In order to avoid the mad dash to post about juleps yesterday I decided to hold back. It was also a day that comes around every couple of years when Cinco de Mayo falls on Derby Day. Cinco de Mayo of course being a celebration of the day Mexico beat France at the Battle of Puebla (1862) and The Kentucky Derby is the first race of the Triple Crown that is then followed by the Preakness and the Belmont Stakes later in the coming weeks.
Usually on the first Saturday in May I do a few things out of the ordinary the way Louisville, Kentucky has been doing on this day consecutively since 1875. I take the day off, I polish a silver julep cup, I wear white and I gamble. The Race for the Roses has been called the “most exciting two minutes in sports” but this year we had already split a few margaritas on the roof and had dozed off by post time. Getting old is tough.
I do want to walk you through my julep though.
I assume you have a bottle of Bourbon that is sitting around the house somewhere. Check your husband's desk drawer? You should also own a julep cup if you are an adult. I try to buy a new one every year (that doesn't fall on Cinco de Mayo) and that allows me to invite another friend over to watch the race each year and subsequently take their money when my exacta (a bet on the first and second horses in their exact order of finish) comes through. If you do not believe this is important you can use the small side of your Boston shaker set but it is shameful and against tradition...and I love tradition.
Regardless, this style of drink does not originate from the porch of a beautiful Southern plantation on a hot early summer's day it actually (ready for this?) comes from the Persian gulab or Arab julab style of drinks. It is international and we have no claim to it...though we may have perfected it.
The Mint Julep
About a week out research and pick your horse and jockey. You can of course change these up until post time. ALWAYS bet on the jockey not the horse.
In a Silver Julep Cup:
A ton of lightly roughed up mint without stems
8-10 g of Caster Sugar (to taste)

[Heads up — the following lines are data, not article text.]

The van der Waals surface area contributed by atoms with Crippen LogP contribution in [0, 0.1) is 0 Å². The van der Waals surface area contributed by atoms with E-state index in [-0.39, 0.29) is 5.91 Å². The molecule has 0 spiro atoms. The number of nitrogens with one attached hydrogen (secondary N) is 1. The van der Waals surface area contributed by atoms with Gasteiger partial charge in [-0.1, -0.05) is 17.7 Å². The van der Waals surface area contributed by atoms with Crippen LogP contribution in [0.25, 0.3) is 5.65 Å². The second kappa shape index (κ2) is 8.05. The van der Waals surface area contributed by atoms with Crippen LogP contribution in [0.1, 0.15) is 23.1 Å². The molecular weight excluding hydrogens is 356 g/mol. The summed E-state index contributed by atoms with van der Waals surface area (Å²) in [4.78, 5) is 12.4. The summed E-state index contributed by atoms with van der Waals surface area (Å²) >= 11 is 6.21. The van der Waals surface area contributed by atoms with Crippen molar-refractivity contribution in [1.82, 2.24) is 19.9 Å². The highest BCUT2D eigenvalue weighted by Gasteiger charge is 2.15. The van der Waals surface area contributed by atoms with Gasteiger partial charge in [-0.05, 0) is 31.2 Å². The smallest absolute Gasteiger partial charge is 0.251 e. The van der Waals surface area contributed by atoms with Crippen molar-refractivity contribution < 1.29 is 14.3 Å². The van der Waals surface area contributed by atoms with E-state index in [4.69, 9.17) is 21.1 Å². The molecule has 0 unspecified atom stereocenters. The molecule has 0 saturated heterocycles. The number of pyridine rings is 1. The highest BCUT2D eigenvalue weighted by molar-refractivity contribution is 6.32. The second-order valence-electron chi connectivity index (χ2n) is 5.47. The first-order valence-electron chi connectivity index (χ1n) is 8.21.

60 ml high proof or Bonded Bourbon (I am talking Makers Cask Strength, Noah's Mill, or Bakers here. Get that proof up!)
Fill halfway with crushed ice. Jostle this around with a spoon and let it sit.
After the bottom starts to frost, top with more crushed ice and jostle again.
Form a small dome of ice and garnish with tons of mint.
Hold from the top and bottom so as not to touch the side of the silver cup.
Drink through a short metal straw when the cup has frosted entirely. Also make sure you are outdoors.
Note: Be careful. These sneak up quickly and the jockeys aren't even in their silks yet.
Note: Take your time making this cocktail. It is history and art. No need to rush at the start. That is the easiest way to end up without roses at the end of the race.
Mint Juleps for a Group
Before everyone arrives jot down horse, jockey, and silk colors on a board that will be visible to all. Also specify a minimum straight bet wager.
In a large punch bowl:
1 gallon (3.78 liters but I mean come on...we are talking about massive amounts of Bourbon and I surely don’t need any Kentucky Colonels rolling over in their graves because Bourbon never wanted to be measured with the Metric System anyways) of high proof or Bonded Bourbon
385 ml Simple Syrup
So much mint (Like holy cow I have never seen that much mint before in my life)
1 can of cored and cut pineapple rings (drink the juice separately or toss it out)
Stir with a ladle to incorporate ingredients and let sit. Do not add ice.
Leave julep cups, crushed ice, and mint for garnish sitting out.
Let guests fill up cups with ice and julep mix.
Drink through short straws and make sure all noses can touch the mint.
Note: This recipe can be doubled or tripled for the size of party.
Note: Men must wear slacks and a jacket if weather allows it. Woman should sport hats and gloves.
Note: Keep unsweet iced tea around to cut the julep after you have had a few.
Note: Make sure those pineapple rings get eaten. I wouldn't recommend more than one.
Note: Be smart. As the host of a day drinking party, your guests are in your hands. My dear friend and late night porch drinking mentor, Eric Farrell, has thrown a Kentucky Derby Party for years and everyone has stayed safe and they all show up the next year. Uber, Lyft, public transportation, walking, or even a sober horse are better choices than getting behind the wheel.
...and they're off!
Bar To Home
A simple translation from bar to home.